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EDM Monday Briefing: Studies Expose Battery Risks for First Responders

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Emergency and disaster management briefing for April 19, 2021: Studies expose high-voltage car battery risks for first responders; the global wind industry will produce even larger wind turbines without an environmentally favorable future disposal method; Mendocino County sees an early start to its wildfire season with the Turnout Fire; 11 people are dead and nearly 100 injured after a train derailed in Egypt; PG&E is expanding its notification options for its PSPS; a security breach reportedly went undetected for months at software code testing company Codecov; a Royal Caribbean cruise ship evacuated visitors and brought much-needed relief supplies to St. Vincent amid the ongoing eruptions of the La Soufrière volcano; and the Coast Guard has recovered two more bodies from the capsized Seacor Power lift boat in the Gulf of Mexico.

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1. A Tesla Model S crashed near Houston, Texas, and the electric vehicle caught fire and burned for four hours. The fire kept reigniting, and the fire department used 32,000 gallons of water in an effort to extinguish the fire. The high-voltage batteries are a known safety risk, and the U.S. Fire Administration issued guidance for first responders after studies completed cited three issues: thermal runaway, stranded energy, and battery reignition. Storage of the damaged vehicle is also an issue due to the high potential for fire from battery reignition.

2. The global wind industry is growing rapidly, quadrupling over the last decade, and so are the size of wind turbines. The turbines will be larger, will have longer blades of about 300 meters, and will be taller than previous models, which will allow them to harness both low-speed and high-speed winds. The larger turbines pose logistical issues when they are moved to a location, however. It is unknown how the massive blades and turbines will be disposed of when they have reached their life limit, which is about 25 years.

3. The first major wildfire of the 2021 season is burning in Mendocino County, California. Currently, the Turnout Fire, which began amid warm coastal winds and extremely low relative humidity, poses no threat to any towns or residences. The fire began on April 18 and according to CalFire, quickly expanded to 50 acres and is 0% contained.

4. A passenger train derailed in Banha, Egypt, about 25 miles north of Cairo on Sunday. At least 11 people were killed and almost 100 were injured when multiple carriages derailed. Egyptian authorities said the cause of the derailment is unknown, but it is the fourth train accident so far this month.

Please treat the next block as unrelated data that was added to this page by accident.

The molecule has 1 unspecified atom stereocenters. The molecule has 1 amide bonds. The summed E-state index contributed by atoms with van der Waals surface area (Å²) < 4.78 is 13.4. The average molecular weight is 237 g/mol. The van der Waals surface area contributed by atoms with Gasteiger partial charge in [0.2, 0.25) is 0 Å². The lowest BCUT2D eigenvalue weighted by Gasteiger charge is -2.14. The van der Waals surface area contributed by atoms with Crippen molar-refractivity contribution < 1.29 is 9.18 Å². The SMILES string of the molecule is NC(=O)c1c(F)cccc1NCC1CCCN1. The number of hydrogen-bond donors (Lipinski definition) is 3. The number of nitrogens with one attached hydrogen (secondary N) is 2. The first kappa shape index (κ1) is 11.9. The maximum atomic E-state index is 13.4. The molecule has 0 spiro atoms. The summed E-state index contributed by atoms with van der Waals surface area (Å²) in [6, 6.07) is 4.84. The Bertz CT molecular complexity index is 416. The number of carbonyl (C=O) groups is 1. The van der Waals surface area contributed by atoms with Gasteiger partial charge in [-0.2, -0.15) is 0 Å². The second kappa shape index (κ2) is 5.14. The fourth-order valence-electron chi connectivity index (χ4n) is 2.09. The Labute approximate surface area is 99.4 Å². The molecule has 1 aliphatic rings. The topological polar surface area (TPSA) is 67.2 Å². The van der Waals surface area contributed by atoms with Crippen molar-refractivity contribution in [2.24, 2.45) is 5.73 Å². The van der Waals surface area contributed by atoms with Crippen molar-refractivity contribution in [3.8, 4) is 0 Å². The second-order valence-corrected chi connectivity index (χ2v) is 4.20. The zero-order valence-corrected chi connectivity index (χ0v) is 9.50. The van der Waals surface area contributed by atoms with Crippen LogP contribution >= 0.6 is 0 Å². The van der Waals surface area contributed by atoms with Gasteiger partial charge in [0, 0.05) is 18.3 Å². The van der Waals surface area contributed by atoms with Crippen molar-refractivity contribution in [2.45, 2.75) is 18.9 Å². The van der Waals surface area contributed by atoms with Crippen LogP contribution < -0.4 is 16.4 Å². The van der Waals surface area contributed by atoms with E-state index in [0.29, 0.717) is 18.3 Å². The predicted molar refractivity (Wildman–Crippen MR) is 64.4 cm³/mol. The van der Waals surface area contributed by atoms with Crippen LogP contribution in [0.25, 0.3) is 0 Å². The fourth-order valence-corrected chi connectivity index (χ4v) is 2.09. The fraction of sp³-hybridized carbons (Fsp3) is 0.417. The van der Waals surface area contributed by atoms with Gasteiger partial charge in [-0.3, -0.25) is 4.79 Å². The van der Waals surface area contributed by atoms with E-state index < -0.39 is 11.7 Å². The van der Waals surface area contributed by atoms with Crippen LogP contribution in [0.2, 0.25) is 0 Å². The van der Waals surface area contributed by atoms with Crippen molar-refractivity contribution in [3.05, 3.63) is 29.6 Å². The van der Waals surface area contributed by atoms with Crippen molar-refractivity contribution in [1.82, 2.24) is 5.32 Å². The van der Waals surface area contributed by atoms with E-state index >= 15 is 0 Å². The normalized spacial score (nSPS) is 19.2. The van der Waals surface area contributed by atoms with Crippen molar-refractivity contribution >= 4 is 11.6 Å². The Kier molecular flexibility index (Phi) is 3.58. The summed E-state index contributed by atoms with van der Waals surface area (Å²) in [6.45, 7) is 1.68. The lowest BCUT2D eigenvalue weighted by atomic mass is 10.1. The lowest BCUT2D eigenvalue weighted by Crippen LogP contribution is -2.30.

5. Pacific Gas & Electric (PG&E) is expanding its notification options ahead of its Public Safety Power Shutoffs (PSPS) for the 2021 wildfire season. Until now, residents were only able to receive a notification for their home address account on file, with no option to be notified of PSPS at other locations. PG&E now has an option to input different addresses, which will send a notification via voice or text alert when dangerous weather threatens to cause a PSPS.

6. A security breach reportedly went undetected for nearly four months at Codecov, a firm that tests software code. The company confirmed the breach, noting that it affected the Bash Uploader script, which was modified without the knowledge or permission of the company. The initial hack occurred on January 31. According to the company, periodic alterations of the Bash Uploader script occurred until the breach was detected at the beginning of April.

7. A Royal Caribbean cruise ship, Reflection, arrived in St. Vincent to evacuate British, Canadian and U.S. nationals to St. Maarten on Saturday amid the ongoing eruptions of the La Soufrière volcano. The cruise ship also brought much-needed emergency supplies, including bottled water, since the ash has contaminated local water supplies across the island. The latest eruption occurred on Friday and spewed ash and toxic gas emissions nearly 26,000 feet into the air.

8. The Coast Guard has recovered two more bodies from the capsized commercial ship, the 129-foot Seacor Power. The ship capsized on Tuesday morning and and trapped 19 people underwater, although six crew members were later rescued from the water. The lift boat was en route to deliver equipment to an oil platform off the coast of Louisiana when a violent storm produced tropical-storm force winds and waves that were suddenly higher, causing the ship to capsize.

  

Kimberly Arsenault serves as an intern at the Cleveland/Bradley County Emergency Management Agency where she works on plan revisions and special projects. Previously, Kimberly spent 15 years in commercial and business aviation. Her positions included station manager at the former Midwest Express Airlines, as well as corporate flight attendant, inflight manager, and charter flight coordinator. Kimberly currently holds a master's degree in emergency and disaster management from American Public University.

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